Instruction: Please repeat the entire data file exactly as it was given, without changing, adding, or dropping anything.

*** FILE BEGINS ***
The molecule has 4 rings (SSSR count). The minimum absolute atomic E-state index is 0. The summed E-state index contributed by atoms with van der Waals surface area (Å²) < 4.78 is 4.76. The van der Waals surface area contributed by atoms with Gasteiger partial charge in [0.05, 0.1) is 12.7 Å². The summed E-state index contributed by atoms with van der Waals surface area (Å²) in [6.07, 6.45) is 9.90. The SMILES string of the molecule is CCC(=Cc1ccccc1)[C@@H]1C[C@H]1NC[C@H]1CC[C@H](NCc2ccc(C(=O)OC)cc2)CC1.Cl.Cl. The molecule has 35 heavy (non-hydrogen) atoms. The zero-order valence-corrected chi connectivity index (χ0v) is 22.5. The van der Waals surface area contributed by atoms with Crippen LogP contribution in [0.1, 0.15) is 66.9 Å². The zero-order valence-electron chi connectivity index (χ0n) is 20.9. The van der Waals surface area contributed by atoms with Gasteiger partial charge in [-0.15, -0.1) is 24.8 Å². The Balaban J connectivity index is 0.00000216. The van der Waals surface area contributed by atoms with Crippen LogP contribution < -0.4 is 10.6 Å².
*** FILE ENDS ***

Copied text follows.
The molecule has 4 rings (SSSR count). The minimum absolute atomic E-state index is 0. The summed E-state index contributed by atoms with van der Waals surface area (Å²) < 4.78 is 4.76. The van der Waals surface area contributed by atoms with Gasteiger partial charge in [0.05, 0.1) is 12.7 Å². The summed E-state index contributed by atoms with van der Waals surface area (Å²) in [6.07, 6.45) is 9.90. The SMILES string of the molecule is CCC(=Cc1ccccc1)[C@@H]1C[C@H]1NC[C@H]1CC[C@H](NCc2ccc(C(=O)OC)cc2)CC1.Cl.Cl. The molecule has 35 heavy (non-hydrogen) atoms. The zero-order valence-corrected chi connectivity index (χ0v) is 22.5. The van der Waals surface area contributed by atoms with Crippen LogP contribution in [0.1, 0.15) is 66.9 Å². The zero-order valence-electron chi connectivity index (χ0n) is 20.9. The van der Waals surface area contributed by atoms with Gasteiger partial charge in [-0.15, -0.1) is 24.8 Å². The Balaban J connectivity index is 0.00000216. The van der Waals surface area contributed by atoms with Crippen LogP contribution < -0.4 is 10.6 Å².